This course is an introduction to machine learning in R with applications to finance. Upon completion of this course, you should be able to:|
1) Be able to use the free software R to solve key tasks in “big data” including loading and cleaning big datasets, using libraries/r-packages, summarize and visualize data and make predictions.
2) Apply supervised and unsupervised learning to solve prediction problems in finance involving big data (amongst others) predict future stock prices, construct tradable portfolios and assess credit risk.
3) Analyze the main benefits and limitations of supervised and unsupervised learning methods we cover in class
4) Evaluate and compare the performance of different methods
The course will be a combination of theory and practice with a focus on applying Big Data to finance. You will learn why, when, and how to apply "Big Data methodology" to real-world situations. In the main part of the course, we will explore how to analyze panel data and how to use machine learning techniques to make predictions and to evaluate those predictions. While most of the focus will be on supervised machine learning in the context of portfolio theory, the methodology you will learn can be applied in many other domains. More specifically, you will learn how to practically analyze large-scale business data using machine learning techniques, including: |
1) Introduction to statistical computing. Students will learn basics about using computers to analyze big data, with a special emphasis on R, and the most common big data libraries in R.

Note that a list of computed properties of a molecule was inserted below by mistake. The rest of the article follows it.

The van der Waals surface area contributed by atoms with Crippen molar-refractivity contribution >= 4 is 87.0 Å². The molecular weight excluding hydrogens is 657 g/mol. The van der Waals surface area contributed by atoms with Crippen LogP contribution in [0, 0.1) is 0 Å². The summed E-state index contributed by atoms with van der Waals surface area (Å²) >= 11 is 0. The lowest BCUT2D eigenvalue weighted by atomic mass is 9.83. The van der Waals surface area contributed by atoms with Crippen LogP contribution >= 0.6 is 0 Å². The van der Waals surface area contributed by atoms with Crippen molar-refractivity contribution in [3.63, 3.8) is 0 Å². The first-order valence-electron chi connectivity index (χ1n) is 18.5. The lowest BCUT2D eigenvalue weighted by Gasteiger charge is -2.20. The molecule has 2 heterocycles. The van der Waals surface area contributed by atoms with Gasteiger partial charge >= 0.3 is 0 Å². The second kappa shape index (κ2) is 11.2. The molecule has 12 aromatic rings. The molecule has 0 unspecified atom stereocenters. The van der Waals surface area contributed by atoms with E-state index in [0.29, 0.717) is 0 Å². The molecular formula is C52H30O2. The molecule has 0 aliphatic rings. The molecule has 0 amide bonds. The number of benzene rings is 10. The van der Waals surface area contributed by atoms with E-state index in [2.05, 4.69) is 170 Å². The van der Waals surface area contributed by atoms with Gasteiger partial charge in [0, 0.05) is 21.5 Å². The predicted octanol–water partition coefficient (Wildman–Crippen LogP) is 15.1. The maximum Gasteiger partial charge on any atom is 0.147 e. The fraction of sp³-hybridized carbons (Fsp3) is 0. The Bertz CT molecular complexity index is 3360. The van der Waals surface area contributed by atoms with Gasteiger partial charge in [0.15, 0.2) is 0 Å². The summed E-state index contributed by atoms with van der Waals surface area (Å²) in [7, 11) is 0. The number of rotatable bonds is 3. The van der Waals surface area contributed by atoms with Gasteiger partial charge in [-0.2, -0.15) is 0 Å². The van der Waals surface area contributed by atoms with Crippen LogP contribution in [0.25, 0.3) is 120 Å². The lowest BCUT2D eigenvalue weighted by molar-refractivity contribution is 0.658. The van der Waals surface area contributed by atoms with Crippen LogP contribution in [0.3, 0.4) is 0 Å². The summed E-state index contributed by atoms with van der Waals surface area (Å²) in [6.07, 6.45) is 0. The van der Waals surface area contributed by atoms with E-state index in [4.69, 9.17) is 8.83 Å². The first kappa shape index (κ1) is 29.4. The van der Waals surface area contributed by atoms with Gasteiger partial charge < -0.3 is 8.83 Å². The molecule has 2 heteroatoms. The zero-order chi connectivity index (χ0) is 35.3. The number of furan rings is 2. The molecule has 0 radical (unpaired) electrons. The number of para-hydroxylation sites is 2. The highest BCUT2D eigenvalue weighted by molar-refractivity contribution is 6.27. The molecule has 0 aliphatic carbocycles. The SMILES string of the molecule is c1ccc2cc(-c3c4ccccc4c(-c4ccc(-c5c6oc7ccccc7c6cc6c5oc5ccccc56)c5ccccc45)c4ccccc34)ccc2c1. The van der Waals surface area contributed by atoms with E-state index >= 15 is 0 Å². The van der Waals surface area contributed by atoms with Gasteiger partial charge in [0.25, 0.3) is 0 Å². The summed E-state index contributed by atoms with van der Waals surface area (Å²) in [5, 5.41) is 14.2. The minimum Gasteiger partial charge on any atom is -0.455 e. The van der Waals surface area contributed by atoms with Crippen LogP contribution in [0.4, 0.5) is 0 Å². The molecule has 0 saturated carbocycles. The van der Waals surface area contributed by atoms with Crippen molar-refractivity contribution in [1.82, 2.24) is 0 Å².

2) Working with data. Data is rarely found in perfectly usable form. You will learn how to clean the data to make it usable.
3) Supervised learning techniques have become very advanced. We cover the basics including regression and classification, which are two basic supervised learning problems, and the more advanced techniques, such as decision trees, support vector machines, and boosting
4) We also study unsupervised learning techniques, which purpose is to discover hidden patterns or data groupings without the need for human intervention, and apply it to portfolio theory and asset pricing.
5) Fitting and overfitting. Big Data allows fitting very flexible models, which permits learning subtle features of the data. This creates the danger of overfitting, where the fit fails out of sample. Controlling overfitting is one of the central tasks in analysis of Big Data.